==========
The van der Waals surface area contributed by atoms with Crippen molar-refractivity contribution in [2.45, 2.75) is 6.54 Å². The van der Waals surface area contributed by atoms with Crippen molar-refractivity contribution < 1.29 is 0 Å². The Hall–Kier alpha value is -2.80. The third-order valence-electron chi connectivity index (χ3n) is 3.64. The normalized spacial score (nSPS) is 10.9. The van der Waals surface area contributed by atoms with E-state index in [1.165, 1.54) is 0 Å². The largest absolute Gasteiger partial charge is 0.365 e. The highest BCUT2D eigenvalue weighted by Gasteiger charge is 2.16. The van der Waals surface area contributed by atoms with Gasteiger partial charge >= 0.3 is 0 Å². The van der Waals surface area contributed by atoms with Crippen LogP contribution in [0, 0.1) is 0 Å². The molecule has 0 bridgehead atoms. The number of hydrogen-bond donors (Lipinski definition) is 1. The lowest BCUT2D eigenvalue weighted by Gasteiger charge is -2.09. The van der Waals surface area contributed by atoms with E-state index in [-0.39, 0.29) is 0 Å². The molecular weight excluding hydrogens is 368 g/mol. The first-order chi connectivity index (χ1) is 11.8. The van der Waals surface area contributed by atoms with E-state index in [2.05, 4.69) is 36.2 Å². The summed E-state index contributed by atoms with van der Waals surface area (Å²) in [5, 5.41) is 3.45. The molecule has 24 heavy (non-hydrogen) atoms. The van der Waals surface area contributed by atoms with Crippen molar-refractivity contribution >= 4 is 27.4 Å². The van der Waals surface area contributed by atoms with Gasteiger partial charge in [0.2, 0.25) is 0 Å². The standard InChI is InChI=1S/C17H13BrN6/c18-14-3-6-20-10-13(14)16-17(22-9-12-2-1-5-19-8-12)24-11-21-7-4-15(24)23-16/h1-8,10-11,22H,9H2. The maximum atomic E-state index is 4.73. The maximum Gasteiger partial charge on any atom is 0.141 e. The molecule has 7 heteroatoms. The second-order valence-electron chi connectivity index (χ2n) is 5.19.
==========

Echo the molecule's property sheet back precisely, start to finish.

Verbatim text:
The van der Waals surface area contributed by atoms with Crippen molar-refractivity contribution in [2.45, 2.75) is 6.54 Å². The van der Waals surface area contributed by atoms with Crippen molar-refractivity contribution < 1.29 is 0 Å². The Hall–Kier alpha value is -2.80. The third-order valence-electron chi connectivity index (χ3n) is 3.64. The normalized spacial score (nSPS) is 10.9. The van der Waals surface area contributed by atoms with E-state index in [1.165, 1.54) is 0 Å². The largest absolute Gasteiger partial charge is 0.365 e. The highest BCUT2D eigenvalue weighted by Gasteiger charge is 2.16. The van der Waals surface area contributed by atoms with Gasteiger partial charge >= 0.3 is 0 Å². The van der Waals surface area contributed by atoms with Crippen LogP contribution in [0, 0.1) is 0 Å². The molecule has 0 bridgehead atoms. The number of hydrogen-bond donors (Lipinski definition) is 1. The lowest BCUT2D eigenvalue weighted by Gasteiger charge is -2.09. The van der Waals surface area contributed by atoms with E-state index in [-0.39, 0.29) is 0 Å². The molecular weight excluding hydrogens is 368 g/mol. The first-order chi connectivity index (χ1) is 11.8. The van der Waals surface area contributed by atoms with E-state index in [2.05, 4.69) is 36.2 Å². The summed E-state index contributed by atoms with van der Waals surface area (Å²) in [5, 5.41) is 3.45. The molecule has 24 heavy (non-hydrogen) atoms. The van der Waals surface area contributed by atoms with Crippen molar-refractivity contribution >= 4 is 27.4 Å². The van der Waals surface area contributed by atoms with Gasteiger partial charge in [0.2, 0.25) is 0 Å². The standard InChI is InChI=1S/C17H13BrN6/c18-14-3-6-20-10-13(14)16-17(22-9-12-2-1-5-19-8-12)24-11-21-7-4-15(24)23-16/h1-8,10-11,22H,9H2. The maximum atomic E-state index is 4.73. The maximum Gasteiger partial charge on any atom is 0.141 e. The molecule has 7 heteroatoms. The second-order valence-electron chi connectivity index (χ2n) is 5.19.